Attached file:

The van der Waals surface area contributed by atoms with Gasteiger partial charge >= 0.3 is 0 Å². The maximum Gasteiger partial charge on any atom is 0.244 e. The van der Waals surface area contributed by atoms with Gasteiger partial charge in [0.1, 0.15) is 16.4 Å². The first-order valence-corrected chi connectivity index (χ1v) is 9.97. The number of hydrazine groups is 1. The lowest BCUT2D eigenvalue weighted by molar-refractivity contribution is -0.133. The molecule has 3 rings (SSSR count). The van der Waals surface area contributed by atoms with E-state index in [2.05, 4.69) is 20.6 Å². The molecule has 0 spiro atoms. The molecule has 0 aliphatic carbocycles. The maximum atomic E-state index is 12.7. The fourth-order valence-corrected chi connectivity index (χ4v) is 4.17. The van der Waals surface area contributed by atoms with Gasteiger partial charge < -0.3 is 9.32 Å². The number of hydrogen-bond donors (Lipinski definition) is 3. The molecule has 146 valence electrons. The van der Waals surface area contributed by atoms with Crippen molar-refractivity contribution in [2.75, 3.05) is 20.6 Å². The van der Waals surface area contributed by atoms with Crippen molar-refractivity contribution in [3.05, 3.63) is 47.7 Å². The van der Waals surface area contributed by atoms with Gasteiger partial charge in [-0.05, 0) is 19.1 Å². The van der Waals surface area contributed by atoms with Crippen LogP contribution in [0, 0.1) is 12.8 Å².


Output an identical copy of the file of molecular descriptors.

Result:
The van der Waals surface area contributed by atoms with Gasteiger partial charge >= 0.3 is 0 Å². The maximum Gasteiger partial charge on any atom is 0.244 e. The van der Waals surface area contributed by atoms with Gasteiger partial charge in [0.1, 0.15) is 16.4 Å². The first-order valence-corrected chi connectivity index (χ1v) is 9.97. The number of hydrazine groups is 1. The lowest BCUT2D eigenvalue weighted by molar-refractivity contribution is -0.133. The molecule has 3 rings (SSSR count). The van der Waals surface area contributed by atoms with E-state index in [2.05, 4.69) is 20.6 Å². The molecule has 0 spiro atoms. The molecule has 0 aliphatic carbocycles. The maximum atomic E-state index is 12.7. The fourth-order valence-corrected chi connectivity index (χ4v) is 4.17. The van der Waals surface area contributed by atoms with Gasteiger partial charge < -0.3 is 9.32 Å². The number of hydrogen-bond donors (Lipinski definition) is 3. The molecule has 146 valence electrons. The van der Waals surface area contributed by atoms with Crippen molar-refractivity contribution in [2.75, 3.05) is 20.6 Å². The van der Waals surface area contributed by atoms with Crippen molar-refractivity contribution in [3.05, 3.63) is 47.7 Å². The van der Waals surface area contributed by atoms with Gasteiger partial charge in [-0.05, 0) is 19.1 Å². The van der Waals surface area contributed by atoms with Crippen LogP contribution in [0, 0.1) is 12.8 Å².